'The Wall That Heals' Becomes Emotional Display for Most Seasoned Veterans
Visiting the Vietnam Veterans Memorial in Washington, D.C., and the replica in Erie this Memorial Day weekend is an emotional experience, even for the most seasoned veterans.
"I felt the electricity when I touched his name," said veteran Major General Michael Dunlavey on finding a friend's name on The Wall That Heals. "It heals"
"We need [The Wall That Heals]," said Dunlavey. "We need people to come out and say goodbye to friends and family that they didn't get a chance to do."
Dunlavey said he gave 40 years of military service to the country and says veterans deserve this chance to memorialize their fallen brothers and sisters.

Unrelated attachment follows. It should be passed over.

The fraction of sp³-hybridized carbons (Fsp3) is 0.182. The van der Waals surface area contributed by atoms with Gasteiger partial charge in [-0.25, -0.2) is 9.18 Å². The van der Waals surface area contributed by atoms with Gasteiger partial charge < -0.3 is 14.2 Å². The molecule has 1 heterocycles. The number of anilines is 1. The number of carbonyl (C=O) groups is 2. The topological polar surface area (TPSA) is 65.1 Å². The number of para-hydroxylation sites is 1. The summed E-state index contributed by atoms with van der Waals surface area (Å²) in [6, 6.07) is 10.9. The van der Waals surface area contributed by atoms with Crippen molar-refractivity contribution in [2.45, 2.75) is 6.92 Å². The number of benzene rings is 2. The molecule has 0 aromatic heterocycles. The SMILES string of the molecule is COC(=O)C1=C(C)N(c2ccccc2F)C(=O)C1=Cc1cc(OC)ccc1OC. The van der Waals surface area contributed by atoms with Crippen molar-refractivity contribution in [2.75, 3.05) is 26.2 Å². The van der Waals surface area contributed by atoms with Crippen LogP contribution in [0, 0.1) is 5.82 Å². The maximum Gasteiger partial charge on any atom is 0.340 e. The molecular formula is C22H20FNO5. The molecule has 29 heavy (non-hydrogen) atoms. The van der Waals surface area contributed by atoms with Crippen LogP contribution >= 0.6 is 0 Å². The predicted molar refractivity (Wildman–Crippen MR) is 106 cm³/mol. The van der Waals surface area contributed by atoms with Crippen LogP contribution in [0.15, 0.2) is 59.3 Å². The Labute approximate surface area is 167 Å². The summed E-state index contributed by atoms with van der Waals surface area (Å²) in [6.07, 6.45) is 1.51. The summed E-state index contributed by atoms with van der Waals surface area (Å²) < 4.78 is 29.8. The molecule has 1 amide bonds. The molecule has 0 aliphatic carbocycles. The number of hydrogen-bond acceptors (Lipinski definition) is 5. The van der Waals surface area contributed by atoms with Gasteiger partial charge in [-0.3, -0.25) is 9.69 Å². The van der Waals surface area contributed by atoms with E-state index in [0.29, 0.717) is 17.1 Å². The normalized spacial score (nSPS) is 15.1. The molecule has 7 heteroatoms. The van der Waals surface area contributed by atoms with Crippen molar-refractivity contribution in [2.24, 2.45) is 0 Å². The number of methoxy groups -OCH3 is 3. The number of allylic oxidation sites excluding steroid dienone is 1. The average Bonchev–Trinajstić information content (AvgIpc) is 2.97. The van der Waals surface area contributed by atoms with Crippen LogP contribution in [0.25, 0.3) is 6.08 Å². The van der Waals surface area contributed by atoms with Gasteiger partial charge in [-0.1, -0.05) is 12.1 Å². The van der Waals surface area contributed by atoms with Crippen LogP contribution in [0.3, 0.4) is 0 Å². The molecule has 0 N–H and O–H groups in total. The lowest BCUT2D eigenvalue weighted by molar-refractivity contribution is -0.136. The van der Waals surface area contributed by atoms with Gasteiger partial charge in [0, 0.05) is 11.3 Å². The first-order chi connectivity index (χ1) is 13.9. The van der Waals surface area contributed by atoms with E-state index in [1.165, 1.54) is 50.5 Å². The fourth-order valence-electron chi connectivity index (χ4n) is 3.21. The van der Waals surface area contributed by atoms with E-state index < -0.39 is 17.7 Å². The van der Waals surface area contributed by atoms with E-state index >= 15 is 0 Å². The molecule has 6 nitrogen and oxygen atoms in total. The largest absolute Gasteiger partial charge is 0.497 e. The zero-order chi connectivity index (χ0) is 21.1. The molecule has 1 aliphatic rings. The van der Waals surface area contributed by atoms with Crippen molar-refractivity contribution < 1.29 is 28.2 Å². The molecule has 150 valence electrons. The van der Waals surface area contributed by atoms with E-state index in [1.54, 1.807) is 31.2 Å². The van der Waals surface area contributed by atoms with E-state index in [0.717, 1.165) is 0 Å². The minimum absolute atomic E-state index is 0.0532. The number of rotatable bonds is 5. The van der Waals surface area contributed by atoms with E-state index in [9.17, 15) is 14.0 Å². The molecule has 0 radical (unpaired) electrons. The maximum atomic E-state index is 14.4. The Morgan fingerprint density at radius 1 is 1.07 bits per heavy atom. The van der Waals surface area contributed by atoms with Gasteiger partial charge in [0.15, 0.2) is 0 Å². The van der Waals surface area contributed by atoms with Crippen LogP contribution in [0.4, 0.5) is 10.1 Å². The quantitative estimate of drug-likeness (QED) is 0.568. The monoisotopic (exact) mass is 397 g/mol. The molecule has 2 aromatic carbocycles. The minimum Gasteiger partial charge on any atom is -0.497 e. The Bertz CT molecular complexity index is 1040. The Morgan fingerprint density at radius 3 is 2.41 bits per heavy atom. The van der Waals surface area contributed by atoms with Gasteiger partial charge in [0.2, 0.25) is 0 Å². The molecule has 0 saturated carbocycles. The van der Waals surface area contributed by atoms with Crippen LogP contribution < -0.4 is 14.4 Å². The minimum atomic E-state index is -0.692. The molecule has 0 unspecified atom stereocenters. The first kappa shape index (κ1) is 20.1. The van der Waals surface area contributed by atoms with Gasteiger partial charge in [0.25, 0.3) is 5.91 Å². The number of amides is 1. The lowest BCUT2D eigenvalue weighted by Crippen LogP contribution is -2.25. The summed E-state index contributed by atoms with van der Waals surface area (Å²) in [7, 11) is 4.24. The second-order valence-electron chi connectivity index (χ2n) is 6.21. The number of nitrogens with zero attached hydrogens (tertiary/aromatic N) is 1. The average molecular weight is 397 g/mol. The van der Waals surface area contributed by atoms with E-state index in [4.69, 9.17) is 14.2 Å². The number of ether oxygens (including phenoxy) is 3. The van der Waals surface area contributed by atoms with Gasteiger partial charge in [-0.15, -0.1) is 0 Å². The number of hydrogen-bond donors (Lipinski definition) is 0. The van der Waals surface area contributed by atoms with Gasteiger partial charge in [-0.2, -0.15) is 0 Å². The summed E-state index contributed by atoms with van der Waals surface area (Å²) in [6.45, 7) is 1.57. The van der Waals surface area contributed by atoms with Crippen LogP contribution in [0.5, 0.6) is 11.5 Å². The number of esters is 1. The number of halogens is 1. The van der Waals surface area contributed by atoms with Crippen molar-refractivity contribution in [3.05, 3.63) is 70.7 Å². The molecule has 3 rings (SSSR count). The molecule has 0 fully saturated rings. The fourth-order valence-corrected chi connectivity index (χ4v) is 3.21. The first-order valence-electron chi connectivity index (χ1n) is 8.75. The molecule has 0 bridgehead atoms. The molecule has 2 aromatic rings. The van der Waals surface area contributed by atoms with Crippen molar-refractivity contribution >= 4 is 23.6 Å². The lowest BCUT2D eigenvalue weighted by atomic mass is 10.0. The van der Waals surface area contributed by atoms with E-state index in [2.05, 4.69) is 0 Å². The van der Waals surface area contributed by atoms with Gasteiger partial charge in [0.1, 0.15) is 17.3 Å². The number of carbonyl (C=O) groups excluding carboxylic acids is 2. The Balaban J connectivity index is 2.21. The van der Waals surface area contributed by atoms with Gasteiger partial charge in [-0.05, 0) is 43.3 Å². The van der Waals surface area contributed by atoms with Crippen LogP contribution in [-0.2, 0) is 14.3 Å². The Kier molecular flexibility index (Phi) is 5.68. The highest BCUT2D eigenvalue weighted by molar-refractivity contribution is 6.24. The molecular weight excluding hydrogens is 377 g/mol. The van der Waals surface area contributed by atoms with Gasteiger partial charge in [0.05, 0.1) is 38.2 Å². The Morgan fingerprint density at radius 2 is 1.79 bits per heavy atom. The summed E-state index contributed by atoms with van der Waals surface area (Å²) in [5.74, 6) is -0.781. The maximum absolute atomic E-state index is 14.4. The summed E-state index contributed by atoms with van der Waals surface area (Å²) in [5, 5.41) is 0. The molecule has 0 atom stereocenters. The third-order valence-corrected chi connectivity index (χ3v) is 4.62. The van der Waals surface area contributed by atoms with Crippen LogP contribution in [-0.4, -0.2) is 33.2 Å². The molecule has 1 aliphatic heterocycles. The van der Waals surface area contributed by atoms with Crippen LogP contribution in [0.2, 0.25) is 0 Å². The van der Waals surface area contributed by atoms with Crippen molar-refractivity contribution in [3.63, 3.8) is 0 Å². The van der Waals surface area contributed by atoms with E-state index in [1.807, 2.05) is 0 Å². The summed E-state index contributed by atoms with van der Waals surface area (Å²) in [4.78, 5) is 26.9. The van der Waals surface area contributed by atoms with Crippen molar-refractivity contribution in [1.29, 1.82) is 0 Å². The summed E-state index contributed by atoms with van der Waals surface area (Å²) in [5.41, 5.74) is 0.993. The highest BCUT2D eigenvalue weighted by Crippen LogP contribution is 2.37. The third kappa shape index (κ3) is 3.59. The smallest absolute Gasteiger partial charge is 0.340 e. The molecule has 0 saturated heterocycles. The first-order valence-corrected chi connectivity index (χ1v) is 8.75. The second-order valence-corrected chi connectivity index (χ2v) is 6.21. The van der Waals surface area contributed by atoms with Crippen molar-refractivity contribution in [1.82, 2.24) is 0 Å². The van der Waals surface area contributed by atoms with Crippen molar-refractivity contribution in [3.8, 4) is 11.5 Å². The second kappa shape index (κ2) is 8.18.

"When you go to counseling sessions with a group, it's always the same," said Dunlavey. "You can't let go of understanding how they survived. I survived, so you do the best they can to keep their memories alive. That's what this wall does."
Former Pennsylvania governor and Erie native Tom Ridge agrees. He also served his country and says a visit to The Wall quickly becomes personal."
"It's a powerful memorial," said Ridge. "I, for one, know several names on The Wall. It's very personal. When their courage and sacrifice are memorialized, it hopefully heals."
It's an emotional display honoring the thousands who made the ultimate sacrifice.
"I have to tell you when you walk up you start crying," said State Sen. Dan Laughlin. "If you don't, you might want to have a look inside yourself. "It's very moving; it's very touching."